Pellow as an elite slave

Bi-lingual slaves like Thomas Pellow used their translating ability for important manners of diplomacy. Pellow himself worked as a translator for the ambassador in Morocco.

Thomas Pellow's extensive slave narrative The History of the Long Captivity and Adventures of Thomas Pellow chronicles the contingent captivity of an eleven-year-old Christian cabin boy, and his development into an elite military slave during the reign of Moroccan Sultan Mulai Ismail. From the age 11, Pellow was plucked from preadolescence and placed on a rigorous track leading to his eventual military role as a preeminent captain in the Moroccan Army. Elite slaves like Thomas Pellow played an extraordinary role in the armed forces, often serving as soldiers and as officers, leading to the acquisition of important roles in administration, politics, and all aspects of public affairs.

Very soon after Pellow's Barbary capture and conversion to Islam, he was on a forward track towards his elite slave stature. Pellow was educated to speak Arabic, as well as how to perform Moroccan social customs. From roughly the age of 12, Thomas Pellow was given the responsibility of managing 80 slave boys. Pellow's excelled in his new position and eventually was transferred into the Palace to work as a personal attendant for Mulai Ismail's son, Mulai Zidan. Pellow's close proximity to the monarch's family exposed him to the many forms of capricious violence the Mulai family often employed. During his time there he witnessed the Zidan murder his favourite black slave for disturbing two pigeons that Zidan was observing. We can interpret Pellow's role as Zidan's personal attendant as preparatory grooming technique that tested Pellow's ability to care for the monarch.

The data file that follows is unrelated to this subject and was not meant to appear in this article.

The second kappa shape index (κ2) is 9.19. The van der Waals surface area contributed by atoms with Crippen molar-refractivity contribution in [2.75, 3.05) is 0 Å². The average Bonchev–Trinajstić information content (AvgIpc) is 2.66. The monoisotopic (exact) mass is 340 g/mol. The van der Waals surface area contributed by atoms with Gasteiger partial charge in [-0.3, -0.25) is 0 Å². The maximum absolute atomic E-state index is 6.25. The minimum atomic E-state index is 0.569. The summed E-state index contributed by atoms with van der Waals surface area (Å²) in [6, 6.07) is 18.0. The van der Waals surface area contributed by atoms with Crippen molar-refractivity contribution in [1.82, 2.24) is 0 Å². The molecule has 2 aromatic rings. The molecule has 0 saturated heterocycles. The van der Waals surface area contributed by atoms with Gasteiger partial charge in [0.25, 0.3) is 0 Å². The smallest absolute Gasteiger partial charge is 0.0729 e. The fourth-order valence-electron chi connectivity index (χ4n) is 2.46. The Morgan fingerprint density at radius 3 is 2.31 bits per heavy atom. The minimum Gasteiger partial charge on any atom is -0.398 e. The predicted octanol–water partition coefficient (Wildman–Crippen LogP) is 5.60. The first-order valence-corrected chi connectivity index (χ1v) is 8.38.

Having a primary account of the wrath of Mulai Zidan no doubt prepared Pellow for witnessing the many capricious killings performed by the sultan. In the narrative, Pellow expresses the daily anxieties he was forced to live amongst as compared to how law is enforced in England.

Pellow was considered a valuable slave. He was conditioned to live in constant fear of his life being ended at a moment's notice. This mental conditioning clearly compromised all relationships Pellow had with the Mulai family. Renowned slavery scholar Orlando Patterson maintains Pellow's anxieties about master relations with the following: No authentic human relationship was possible where violence was the ultimate sanction. There could be no trust, no genuine sympathy; and while a kind of love may sometimes have triumphed over this perverse form of interaction, intimacy was usually calculation, and sadomasochistic (12).